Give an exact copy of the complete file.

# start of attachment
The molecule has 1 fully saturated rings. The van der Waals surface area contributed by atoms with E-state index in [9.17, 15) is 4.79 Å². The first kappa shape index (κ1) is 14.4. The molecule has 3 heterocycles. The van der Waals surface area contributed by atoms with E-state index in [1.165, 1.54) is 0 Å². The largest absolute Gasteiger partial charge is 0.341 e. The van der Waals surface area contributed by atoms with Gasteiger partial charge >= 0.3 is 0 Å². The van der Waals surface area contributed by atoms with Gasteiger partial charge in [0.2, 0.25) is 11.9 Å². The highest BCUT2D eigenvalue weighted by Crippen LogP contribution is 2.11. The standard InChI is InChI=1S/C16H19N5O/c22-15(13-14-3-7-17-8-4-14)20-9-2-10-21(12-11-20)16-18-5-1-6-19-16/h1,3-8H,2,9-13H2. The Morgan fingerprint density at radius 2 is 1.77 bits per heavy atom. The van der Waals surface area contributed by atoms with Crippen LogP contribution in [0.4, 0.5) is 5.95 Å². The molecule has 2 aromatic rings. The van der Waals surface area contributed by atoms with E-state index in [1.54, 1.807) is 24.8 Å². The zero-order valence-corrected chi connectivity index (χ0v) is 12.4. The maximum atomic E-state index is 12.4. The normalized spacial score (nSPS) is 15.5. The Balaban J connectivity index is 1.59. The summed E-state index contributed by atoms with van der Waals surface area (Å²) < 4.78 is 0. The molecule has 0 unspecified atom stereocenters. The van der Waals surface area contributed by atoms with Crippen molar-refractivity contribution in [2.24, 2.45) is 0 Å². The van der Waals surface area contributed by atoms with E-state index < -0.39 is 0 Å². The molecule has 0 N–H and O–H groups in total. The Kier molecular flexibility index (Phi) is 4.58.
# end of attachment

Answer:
The molecule has 1 fully saturated rings. The van der Waals surface area contributed by atoms with E-state index in [9.17, 15) is 4.79 Å². The first kappa shape index (κ1) is 14.4. The molecule has 3 heterocycles. The van der Waals surface area contributed by atoms with E-state index in [1.165, 1.54) is 0 Å². The largest absolute Gasteiger partial charge is 0.341 e. The van der Waals surface area contributed by atoms with Gasteiger partial charge >= 0.3 is 0 Å². The van der Waals surface area contributed by atoms with Gasteiger partial charge in [0.2, 0.25) is 11.9 Å². The highest BCUT2D eigenvalue weighted by Crippen LogP contribution is 2.11. The standard InChI is InChI=1S/C16H19N5O/c22-15(13-14-3-7-17-8-4-14)20-9-2-10-21(12-11-20)16-18-5-1-6-19-16/h1,3-8H,2,9-13H2. The Morgan fingerprint density at radius 2 is 1.77 bits per heavy atom. The van der Waals surface area contributed by atoms with Crippen LogP contribution in [0.4, 0.5) is 5.95 Å². The molecule has 2 aromatic rings. The van der Waals surface area contributed by atoms with E-state index in [1.54, 1.807) is 24.8 Å². The zero-order valence-corrected chi connectivity index (χ0v) is 12.4. The maximum atomic E-state index is 12.4. The normalized spacial score (nSPS) is 15.5. The Balaban J connectivity index is 1.59. The summed E-state index contributed by atoms with van der Waals surface area (Å²) < 4.78 is 0. The molecule has 0 unspecified atom stereocenters. The van der Waals surface area contributed by atoms with Crippen molar-refractivity contribution in [2.24, 2.45) is 0 Å². The van der Waals surface area contributed by atoms with E-state index < -0.39 is 0 Å². The molecule has 0 N–H and O–H groups in total. The Kier molecular flexibility index (Phi) is 4.58.